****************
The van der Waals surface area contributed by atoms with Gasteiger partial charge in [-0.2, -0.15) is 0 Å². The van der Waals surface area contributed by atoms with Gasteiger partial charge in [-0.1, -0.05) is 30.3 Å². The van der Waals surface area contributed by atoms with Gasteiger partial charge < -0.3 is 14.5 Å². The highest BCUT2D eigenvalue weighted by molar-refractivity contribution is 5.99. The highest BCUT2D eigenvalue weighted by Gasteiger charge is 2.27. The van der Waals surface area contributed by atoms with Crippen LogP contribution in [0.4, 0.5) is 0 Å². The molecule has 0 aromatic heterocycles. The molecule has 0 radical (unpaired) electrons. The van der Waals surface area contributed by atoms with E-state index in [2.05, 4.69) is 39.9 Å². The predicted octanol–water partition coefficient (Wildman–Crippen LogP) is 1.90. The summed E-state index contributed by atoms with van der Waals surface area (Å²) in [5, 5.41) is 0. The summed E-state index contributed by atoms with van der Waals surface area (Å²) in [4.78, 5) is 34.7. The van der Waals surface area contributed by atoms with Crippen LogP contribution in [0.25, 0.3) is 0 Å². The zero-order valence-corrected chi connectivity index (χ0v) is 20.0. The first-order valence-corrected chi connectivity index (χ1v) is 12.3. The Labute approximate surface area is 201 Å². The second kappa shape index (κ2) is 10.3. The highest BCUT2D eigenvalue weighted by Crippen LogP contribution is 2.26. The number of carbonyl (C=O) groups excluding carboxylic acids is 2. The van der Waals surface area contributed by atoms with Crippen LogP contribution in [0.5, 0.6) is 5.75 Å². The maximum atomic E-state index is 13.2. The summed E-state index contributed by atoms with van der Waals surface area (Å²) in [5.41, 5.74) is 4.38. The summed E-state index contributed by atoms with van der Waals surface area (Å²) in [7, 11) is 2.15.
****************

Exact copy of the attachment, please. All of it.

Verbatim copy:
The van der Waals surface area contributed by atoms with Gasteiger partial charge in [-0.2, -0.15) is 0 Å². The van der Waals surface area contributed by atoms with Gasteiger partial charge in [-0.1, -0.05) is 30.3 Å². The van der Waals surface area contributed by atoms with Gasteiger partial charge < -0.3 is 14.5 Å². The highest BCUT2D eigenvalue weighted by molar-refractivity contribution is 5.99. The highest BCUT2D eigenvalue weighted by Gasteiger charge is 2.27. The van der Waals surface area contributed by atoms with Crippen LogP contribution in [0.4, 0.5) is 0 Å². The molecule has 0 aromatic heterocycles. The molecule has 0 radical (unpaired) electrons. The van der Waals surface area contributed by atoms with E-state index in [2.05, 4.69) is 39.9 Å². The predicted octanol–water partition coefficient (Wildman–Crippen LogP) is 1.90. The summed E-state index contributed by atoms with van der Waals surface area (Å²) in [5, 5.41) is 0. The summed E-state index contributed by atoms with van der Waals surface area (Å²) in [4.78, 5) is 34.7. The van der Waals surface area contributed by atoms with Crippen LogP contribution in [0.25, 0.3) is 0 Å². The zero-order valence-corrected chi connectivity index (χ0v) is 20.0. The first-order valence-corrected chi connectivity index (χ1v) is 12.3. The Labute approximate surface area is 201 Å². The second kappa shape index (κ2) is 10.3. The highest BCUT2D eigenvalue weighted by Crippen LogP contribution is 2.26. The number of carbonyl (C=O) groups excluding carboxylic acids is 2. The van der Waals surface area contributed by atoms with Crippen LogP contribution in [0.5, 0.6) is 5.75 Å². The maximum atomic E-state index is 13.2. The summed E-state index contributed by atoms with van der Waals surface area (Å²) in [5.41, 5.74) is 4.38. The summed E-state index contributed by atoms with van der Waals surface area (Å²) in [7, 11) is 2.15.